[Met Performance] CID:130090
Die Walküre {321} American Academy of Music, Philadelphia, Pennsylvania: 12/10/1940.

(Review)


Philadelphia, Pennsylvania
December 10, 1940


DIE WALKÜRE {321}

Brünnhilde..............Kirsten Flagstad
Siegmund................Lauritz Melchior
Sieglinde...............Helen Traubel
Wotan...................Julius Huehn
Fricka..................Karin Branzell
Hunding.................Emanuel List
Gerhilde................Thelma Votipka
Grimgerde...............Irra Petina
Helmwige................Maxine Stellman
Ortlinde................Irene Jessner
Rossweisse..............Doris Doe
Schwertleite............Anna Kaskas
Siegrune................Helen Olheim
Waltraute...............Pearl Besuner

Conductor...............Erich Leinsdorf

Review of Henry Pleasants in the Philadelphia Evening Bulletin

'Met' Gives Starry "Walküre"

Flagstad, Traubel, Melchior and Branzell Acclaimed in Cast

For the perfect Wagnerites the opera season began last night with the Metropolitan's production of "Die Walküre." There was a heady cast comprising Kirsten Flagstad, Helen Traubel, Karin Branzell, Lauritz Melchior, Julius Huehn and Emanuel List.

This was a good example of the strength of the Metropolitan's German wing, and in the person of Miss Traubel included its most important recent addition. The St. Louis-born soprano appeared as Sieglinde.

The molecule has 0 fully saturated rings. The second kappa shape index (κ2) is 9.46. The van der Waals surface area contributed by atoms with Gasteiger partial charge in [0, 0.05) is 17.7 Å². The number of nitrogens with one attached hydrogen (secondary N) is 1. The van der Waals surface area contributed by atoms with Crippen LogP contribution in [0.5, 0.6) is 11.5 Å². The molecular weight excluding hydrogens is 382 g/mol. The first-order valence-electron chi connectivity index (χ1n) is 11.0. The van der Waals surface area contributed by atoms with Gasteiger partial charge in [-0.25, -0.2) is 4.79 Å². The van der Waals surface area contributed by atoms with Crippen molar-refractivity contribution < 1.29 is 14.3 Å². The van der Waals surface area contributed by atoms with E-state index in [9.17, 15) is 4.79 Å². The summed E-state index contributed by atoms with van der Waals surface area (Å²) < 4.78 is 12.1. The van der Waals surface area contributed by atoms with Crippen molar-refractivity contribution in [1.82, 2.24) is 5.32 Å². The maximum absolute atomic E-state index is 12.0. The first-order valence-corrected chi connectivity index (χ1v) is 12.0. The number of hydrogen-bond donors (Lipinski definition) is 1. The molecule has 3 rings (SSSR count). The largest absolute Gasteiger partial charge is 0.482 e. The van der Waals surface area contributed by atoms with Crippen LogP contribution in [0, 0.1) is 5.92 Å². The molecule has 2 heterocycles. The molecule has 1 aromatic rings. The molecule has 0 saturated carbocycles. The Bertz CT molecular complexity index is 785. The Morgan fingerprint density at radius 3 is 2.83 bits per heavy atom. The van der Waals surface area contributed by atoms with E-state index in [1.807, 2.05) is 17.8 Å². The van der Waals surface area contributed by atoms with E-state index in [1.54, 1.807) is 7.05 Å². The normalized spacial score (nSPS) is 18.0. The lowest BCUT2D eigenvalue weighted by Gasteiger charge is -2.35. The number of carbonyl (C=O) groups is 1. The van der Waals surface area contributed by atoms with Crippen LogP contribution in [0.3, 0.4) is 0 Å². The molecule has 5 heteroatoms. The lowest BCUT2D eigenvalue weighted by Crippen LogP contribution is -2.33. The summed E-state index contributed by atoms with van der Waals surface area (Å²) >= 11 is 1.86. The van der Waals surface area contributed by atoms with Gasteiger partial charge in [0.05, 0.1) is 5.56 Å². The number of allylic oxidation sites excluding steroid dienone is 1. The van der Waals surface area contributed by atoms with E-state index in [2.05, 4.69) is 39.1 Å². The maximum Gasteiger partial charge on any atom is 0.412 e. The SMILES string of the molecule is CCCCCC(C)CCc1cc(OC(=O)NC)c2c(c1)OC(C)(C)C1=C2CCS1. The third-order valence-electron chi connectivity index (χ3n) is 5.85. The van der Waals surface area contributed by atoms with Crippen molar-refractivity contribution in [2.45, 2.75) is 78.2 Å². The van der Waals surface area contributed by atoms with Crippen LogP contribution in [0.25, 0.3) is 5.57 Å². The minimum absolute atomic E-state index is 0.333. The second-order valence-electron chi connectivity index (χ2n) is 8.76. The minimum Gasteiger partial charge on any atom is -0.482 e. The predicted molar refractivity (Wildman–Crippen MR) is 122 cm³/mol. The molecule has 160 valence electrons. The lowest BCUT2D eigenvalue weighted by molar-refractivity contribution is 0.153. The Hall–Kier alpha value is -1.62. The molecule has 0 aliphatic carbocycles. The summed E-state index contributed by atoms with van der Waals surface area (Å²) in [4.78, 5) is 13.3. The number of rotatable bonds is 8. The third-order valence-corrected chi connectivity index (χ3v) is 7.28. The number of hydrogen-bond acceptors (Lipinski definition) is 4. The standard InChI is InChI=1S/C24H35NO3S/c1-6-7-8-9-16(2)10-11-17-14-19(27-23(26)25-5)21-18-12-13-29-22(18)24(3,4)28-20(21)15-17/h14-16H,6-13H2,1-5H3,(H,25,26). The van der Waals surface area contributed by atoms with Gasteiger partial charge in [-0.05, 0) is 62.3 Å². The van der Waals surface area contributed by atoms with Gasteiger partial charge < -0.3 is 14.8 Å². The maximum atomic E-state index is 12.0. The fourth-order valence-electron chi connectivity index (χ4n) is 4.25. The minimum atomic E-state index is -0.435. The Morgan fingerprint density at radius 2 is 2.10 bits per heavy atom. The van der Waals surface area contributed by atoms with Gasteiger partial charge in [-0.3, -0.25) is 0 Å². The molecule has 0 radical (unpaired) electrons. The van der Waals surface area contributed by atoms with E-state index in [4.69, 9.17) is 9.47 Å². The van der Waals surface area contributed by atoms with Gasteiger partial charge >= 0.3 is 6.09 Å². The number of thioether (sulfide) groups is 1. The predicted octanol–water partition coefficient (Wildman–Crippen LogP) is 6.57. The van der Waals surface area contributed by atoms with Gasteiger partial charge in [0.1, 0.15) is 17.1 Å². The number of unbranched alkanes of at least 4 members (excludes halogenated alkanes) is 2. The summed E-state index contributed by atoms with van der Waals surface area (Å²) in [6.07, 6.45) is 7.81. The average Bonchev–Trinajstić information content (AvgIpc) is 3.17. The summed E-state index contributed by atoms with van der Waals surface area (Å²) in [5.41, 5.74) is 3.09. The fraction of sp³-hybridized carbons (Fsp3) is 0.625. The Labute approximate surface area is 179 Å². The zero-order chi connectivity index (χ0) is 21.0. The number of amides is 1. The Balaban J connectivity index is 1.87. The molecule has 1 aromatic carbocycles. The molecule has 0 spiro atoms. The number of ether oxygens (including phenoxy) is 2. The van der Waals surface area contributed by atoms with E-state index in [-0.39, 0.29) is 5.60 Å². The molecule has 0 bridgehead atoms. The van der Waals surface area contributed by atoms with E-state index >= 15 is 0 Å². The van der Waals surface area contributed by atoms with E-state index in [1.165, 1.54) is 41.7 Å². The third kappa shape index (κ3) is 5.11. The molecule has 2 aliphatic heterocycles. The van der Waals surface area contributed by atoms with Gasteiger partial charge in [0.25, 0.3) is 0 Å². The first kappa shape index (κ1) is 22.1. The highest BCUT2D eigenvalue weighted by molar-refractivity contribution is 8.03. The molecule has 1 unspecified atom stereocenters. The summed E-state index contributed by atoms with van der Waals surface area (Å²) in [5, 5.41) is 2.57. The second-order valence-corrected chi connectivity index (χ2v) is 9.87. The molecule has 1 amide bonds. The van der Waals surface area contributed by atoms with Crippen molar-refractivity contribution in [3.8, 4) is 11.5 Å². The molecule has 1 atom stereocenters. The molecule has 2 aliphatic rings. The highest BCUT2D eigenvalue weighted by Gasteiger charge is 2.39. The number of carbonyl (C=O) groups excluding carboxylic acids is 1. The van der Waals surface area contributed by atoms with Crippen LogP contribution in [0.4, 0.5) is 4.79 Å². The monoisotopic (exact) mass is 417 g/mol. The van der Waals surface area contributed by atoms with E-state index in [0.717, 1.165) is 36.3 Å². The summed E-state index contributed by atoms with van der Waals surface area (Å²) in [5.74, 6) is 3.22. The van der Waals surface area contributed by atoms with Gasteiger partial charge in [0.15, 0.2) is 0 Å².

Her performance was, of course, the evening's chief topic for intermission discussions. And it was something to talk about. Miss Traubel's earlier appearances here in recital and soloist with the New York Philharmonic Symphony Orchestra had disclosed the beauty and power of her voice and the exceptional quality of her vocalism. And this standard was maintained under the greater stress of opera.

It can hardly be said that the soprano sang with the emotional force or with the freedom of self-consciousness which has characterized her work on the concert stage, but it is probably not a fundamental matter. Miss Traubel is pretty much a newcomer to opera and possibly does not feel entirely sure of herself with all the incidental problems of acting and ensemble.

The only other newcomer to the cast was Julius Huehn, who assumed the part of Wotan. He has been heard frequently in other roles. His Wotan is rather a matter of adequacy than of distinction. His voice has neither the weight nor the penetrating force requisite for the role, nor does his conception of the part go beyond the traditional routine.

The greater glories of the evening were the familiar ones, Mme. Flagstad's Brünnhilde, Mme. Branzell's Fricka and Mr. Melchior's Siegmund. Mme. Flagstad brings the Brünnhilde of "Die Walküre" an affecting simplicity and warmth in addition to a magnificent voice. Mr. Melchior's Siegmund is something less than athletic, but it is heroic enough vocally. Mme. Branzell voices the shrewish utterances of Fricka with compelling authority. Mr. List's Hunding is remarkably unferocious.

Aside from Mme. Flagstad's Brünnhilde which had its dramatic as well as vocal distinction, this "Die Walküre" was chiefly notably for the singing. The orchestra, under the direction of Mr. Leinsdorf, played roughly. A good deal of the texture of the Wagnerian orchestration was lost, and much of the imagination.



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